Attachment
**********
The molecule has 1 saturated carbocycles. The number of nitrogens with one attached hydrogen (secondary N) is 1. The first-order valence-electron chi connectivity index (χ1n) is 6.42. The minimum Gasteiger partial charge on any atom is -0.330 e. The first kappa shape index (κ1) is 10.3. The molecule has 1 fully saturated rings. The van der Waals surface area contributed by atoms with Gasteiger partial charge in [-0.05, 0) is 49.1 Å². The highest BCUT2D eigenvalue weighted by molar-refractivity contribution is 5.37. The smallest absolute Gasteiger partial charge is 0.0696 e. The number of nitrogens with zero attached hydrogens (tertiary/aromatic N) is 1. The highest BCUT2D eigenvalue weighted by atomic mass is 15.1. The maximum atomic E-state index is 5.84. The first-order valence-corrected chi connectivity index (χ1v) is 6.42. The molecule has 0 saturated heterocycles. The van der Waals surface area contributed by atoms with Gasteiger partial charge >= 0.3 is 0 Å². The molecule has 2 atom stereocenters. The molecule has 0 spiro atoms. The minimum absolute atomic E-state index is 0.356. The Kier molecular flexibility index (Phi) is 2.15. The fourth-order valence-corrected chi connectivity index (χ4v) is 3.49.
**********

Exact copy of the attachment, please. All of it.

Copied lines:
The molecule has 1 saturated carbocycles. The number of nitrogens with one attached hydrogen (secondary N) is 1. The first-order valence-electron chi connectivity index (χ1n) is 6.42. The minimum Gasteiger partial charge on any atom is -0.330 e. The first kappa shape index (κ1) is 10.3. The molecule has 1 fully saturated rings. The van der Waals surface area contributed by atoms with Gasteiger partial charge in [-0.05, 0) is 49.1 Å². The highest BCUT2D eigenvalue weighted by molar-refractivity contribution is 5.37. The smallest absolute Gasteiger partial charge is 0.0696 e. The number of nitrogens with zero attached hydrogens (tertiary/aromatic N) is 1. The highest BCUT2D eigenvalue weighted by atomic mass is 15.1. The maximum atomic E-state index is 5.84. The first-order valence-corrected chi connectivity index (χ1v) is 6.42. The molecule has 0 saturated heterocycles. The van der Waals surface area contributed by atoms with Gasteiger partial charge >= 0.3 is 0 Å². The molecule has 2 atom stereocenters. The molecule has 0 spiro atoms. The minimum absolute atomic E-state index is 0.356. The Kier molecular flexibility index (Phi) is 2.15. The fourth-order valence-corrected chi connectivity index (χ4v) is 3.49.